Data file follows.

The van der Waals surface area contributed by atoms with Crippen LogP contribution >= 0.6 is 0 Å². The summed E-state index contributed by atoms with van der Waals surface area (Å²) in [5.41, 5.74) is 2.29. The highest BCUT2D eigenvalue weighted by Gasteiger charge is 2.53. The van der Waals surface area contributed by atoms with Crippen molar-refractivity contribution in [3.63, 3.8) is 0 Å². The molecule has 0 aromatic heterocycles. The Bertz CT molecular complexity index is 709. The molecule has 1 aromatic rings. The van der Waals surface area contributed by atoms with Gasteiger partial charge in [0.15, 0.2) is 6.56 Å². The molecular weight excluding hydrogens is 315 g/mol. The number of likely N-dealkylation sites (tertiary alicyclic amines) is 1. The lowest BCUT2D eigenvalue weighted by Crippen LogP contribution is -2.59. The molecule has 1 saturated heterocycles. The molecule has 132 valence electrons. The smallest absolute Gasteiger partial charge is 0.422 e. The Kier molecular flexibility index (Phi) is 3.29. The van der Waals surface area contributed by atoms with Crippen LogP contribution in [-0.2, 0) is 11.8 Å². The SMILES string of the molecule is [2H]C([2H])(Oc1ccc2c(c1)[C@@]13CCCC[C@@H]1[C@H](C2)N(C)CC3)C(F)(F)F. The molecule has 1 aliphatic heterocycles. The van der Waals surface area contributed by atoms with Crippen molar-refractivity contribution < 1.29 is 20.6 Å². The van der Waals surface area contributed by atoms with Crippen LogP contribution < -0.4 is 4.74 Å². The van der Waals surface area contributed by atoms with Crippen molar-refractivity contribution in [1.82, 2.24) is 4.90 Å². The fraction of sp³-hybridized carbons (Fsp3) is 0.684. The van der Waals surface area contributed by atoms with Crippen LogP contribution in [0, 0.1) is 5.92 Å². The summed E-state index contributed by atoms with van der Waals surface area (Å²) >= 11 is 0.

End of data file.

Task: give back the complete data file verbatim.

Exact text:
The van der Waals surface area contributed by atoms with Crippen LogP contribution >= 0.6 is 0 Å². The summed E-state index contributed by atoms with van der Waals surface area (Å²) in [5.41, 5.74) is 2.29. The highest BCUT2D eigenvalue weighted by Gasteiger charge is 2.53. The van der Waals surface area contributed by atoms with Crippen molar-refractivity contribution in [3.63, 3.8) is 0 Å². The molecule has 0 aromatic heterocycles. The Bertz CT molecular complexity index is 709. The molecule has 1 aromatic rings. The van der Waals surface area contributed by atoms with Gasteiger partial charge in [0.15, 0.2) is 6.56 Å². The molecular weight excluding hydrogens is 315 g/mol. The number of likely N-dealkylation sites (tertiary alicyclic amines) is 1. The lowest BCUT2D eigenvalue weighted by Crippen LogP contribution is -2.59. The molecule has 1 saturated heterocycles. The molecule has 132 valence electrons. The smallest absolute Gasteiger partial charge is 0.422 e. The Kier molecular flexibility index (Phi) is 3.29. The van der Waals surface area contributed by atoms with Crippen LogP contribution in [-0.2, 0) is 11.8 Å². The SMILES string of the molecule is [2H]C([2H])(Oc1ccc2c(c1)[C@@]13CCCC[C@@H]1[C@H](C2)N(C)CC3)C(F)(F)F. The molecule has 1 aliphatic heterocycles. The van der Waals surface area contributed by atoms with Crippen molar-refractivity contribution < 1.29 is 20.6 Å². The van der Waals surface area contributed by atoms with Crippen LogP contribution < -0.4 is 4.74 Å². The van der Waals surface area contributed by atoms with Crippen molar-refractivity contribution in [1.82, 2.24) is 4.90 Å². The fraction of sp³-hybridized carbons (Fsp3) is 0.684. The van der Waals surface area contributed by atoms with Crippen LogP contribution in [0, 0.1) is 5.92 Å². The summed E-state index contributed by atoms with van der Waals surface area (Å²) >= 11 is 0.